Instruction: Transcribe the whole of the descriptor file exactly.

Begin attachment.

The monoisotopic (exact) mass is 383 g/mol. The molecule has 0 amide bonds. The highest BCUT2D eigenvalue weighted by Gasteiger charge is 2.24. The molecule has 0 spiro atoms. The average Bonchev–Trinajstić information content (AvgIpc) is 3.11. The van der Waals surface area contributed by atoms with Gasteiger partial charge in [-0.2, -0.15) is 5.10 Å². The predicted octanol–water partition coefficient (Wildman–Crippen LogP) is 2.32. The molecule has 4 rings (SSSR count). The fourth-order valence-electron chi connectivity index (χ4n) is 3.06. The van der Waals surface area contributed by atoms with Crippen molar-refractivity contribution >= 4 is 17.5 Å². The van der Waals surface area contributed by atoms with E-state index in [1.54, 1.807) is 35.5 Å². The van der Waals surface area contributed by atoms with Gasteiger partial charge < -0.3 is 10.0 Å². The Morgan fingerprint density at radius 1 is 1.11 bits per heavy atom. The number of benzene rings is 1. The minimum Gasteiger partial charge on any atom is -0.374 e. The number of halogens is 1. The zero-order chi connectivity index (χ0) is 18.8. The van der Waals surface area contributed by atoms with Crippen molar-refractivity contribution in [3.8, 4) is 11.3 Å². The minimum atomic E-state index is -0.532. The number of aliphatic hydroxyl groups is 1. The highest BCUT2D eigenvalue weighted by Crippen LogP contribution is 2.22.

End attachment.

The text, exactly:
The monoisotopic (exact) mass is 383 g/mol. The molecule has 0 amide bonds. The highest BCUT2D eigenvalue weighted by Gasteiger charge is 2.24. The molecule has 0 spiro atoms. The average Bonchev–Trinajstić information content (AvgIpc) is 3.11. The van der Waals surface area contributed by atoms with Gasteiger partial charge in [-0.2, -0.15) is 5.10 Å². The predicted octanol–water partition coefficient (Wildman–Crippen LogP) is 2.32. The molecule has 4 rings (SSSR count). The fourth-order valence-electron chi connectivity index (χ4n) is 3.06. The van der Waals surface area contributed by atoms with Crippen molar-refractivity contribution >= 4 is 17.5 Å². The van der Waals surface area contributed by atoms with E-state index in [1.54, 1.807) is 35.5 Å². The van der Waals surface area contributed by atoms with Gasteiger partial charge < -0.3 is 10.0 Å². The Morgan fingerprint density at radius 1 is 1.11 bits per heavy atom. The number of benzene rings is 1. The minimum Gasteiger partial charge on any atom is -0.374 e. The number of halogens is 1. The zero-order chi connectivity index (χ0) is 18.8. The van der Waals surface area contributed by atoms with Crippen molar-refractivity contribution in [3.8, 4) is 11.3 Å². The minimum atomic E-state index is -0.532. The number of aliphatic hydroxyl groups is 1. The highest BCUT2D eigenvalue weighted by Crippen LogP contribution is 2.22.